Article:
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Law & Order: Special Victims Unit: Man Down (2018)
Season 20, Episode 2
Jumps the Tracks 3/4 of the Way Through
6 October 2018
Warning: Spoilers
I'm Law and Order: SVU's biggest fan. So it pains me to see such sloppy writing drag down a lot of really great actors.

Imagine it's the day before payday and you have to pull together supper for the family with just what's in the refrigerator. Goodness knows what strange combination of foods you'll serve the family tonight.

That's what the writing in this episode is like. Unplanned pregnancy. Acting out because of the death of a sibling. Characters suddenly realizing that time is catching up with them. Adopted children who may turn into leftovers from THE OMEN. And these are the series' regular characters. The guest stars are more of a mess.

The thing is, for a while it works. A crime victim is manipulated by his awful parents- macho father, spineless mother- and won't cooperate with the PD in an awful crime that may or may not have been committed by his father. Unable to process what is happening, the boy finally breaks and takes a gun to school. At that point I was so involved in the story that I was almost in tears and my guts were tied in a knot.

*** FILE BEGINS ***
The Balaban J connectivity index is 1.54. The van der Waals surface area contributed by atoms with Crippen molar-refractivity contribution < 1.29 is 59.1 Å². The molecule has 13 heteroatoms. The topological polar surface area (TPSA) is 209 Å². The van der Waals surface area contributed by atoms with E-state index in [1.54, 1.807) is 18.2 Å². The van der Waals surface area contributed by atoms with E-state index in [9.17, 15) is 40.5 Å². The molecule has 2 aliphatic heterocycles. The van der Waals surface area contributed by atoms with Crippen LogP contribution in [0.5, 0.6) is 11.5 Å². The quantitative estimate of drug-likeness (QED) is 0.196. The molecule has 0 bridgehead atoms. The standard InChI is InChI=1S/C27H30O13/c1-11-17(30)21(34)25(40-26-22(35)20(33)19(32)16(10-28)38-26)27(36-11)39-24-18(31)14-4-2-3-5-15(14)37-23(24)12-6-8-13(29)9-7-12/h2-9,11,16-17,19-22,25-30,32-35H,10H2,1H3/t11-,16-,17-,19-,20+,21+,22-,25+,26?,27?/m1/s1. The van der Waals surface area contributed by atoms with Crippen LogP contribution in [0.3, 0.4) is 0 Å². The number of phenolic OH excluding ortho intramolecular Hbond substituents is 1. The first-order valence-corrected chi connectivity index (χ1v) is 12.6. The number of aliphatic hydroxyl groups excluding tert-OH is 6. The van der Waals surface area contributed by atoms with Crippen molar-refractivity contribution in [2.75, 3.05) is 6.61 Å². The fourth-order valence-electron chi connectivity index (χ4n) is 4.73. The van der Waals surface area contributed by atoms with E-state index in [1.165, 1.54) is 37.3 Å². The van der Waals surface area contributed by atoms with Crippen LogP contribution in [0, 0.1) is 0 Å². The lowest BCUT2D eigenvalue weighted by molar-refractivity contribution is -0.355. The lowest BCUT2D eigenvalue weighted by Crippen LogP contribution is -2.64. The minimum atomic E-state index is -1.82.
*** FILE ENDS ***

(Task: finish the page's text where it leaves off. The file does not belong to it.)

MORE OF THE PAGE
Then they introduce a Negligent Homicide case against the father and manage to get a conviction based solely upon the fact that every SVU case ends with a conviction.

Yes, the environment the father created presented a toxic role model of masculinity for his boys to try to live up to. But this asks us that a jury of rational adults would actually return a guilty verdict with no motive on the father's part and no malice on his part toward the shooting victims, who he barely knew.

Yes, I can tolerate the authors getting in a sermonette in some episodes about Guns Bad, Second Amendment Even Worse. I see that online often enough that it's water off a ducks back.

Here's hoping my favorite scripted drama show manages to get its groove back, and soon.
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Keep Watching (2017)
Pity the Poor Actors
18 July 2018
Because I'm very kind by nature, I'm not going to mention any of the actors in this turkey by name. They suffered enough while making it: stumbling around in the dark, running, and speaking dialog that is unrelated to human speech.

Sony Pictures sat on this for right at three years before giving it a one night very limited release. That should tell you something.

If you want to watch a home invasion movie that has real suspense I'd suggest YOU'RE NEXT. The title of this epic tells us to keep watching, but I'll confess to using the fast forward button more than once. It should have been called WATCH SOMETHING ELSE.
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Night Fright (1967)
Not Much Night, Zero Fright
9 June 2018
Warning: Spoilers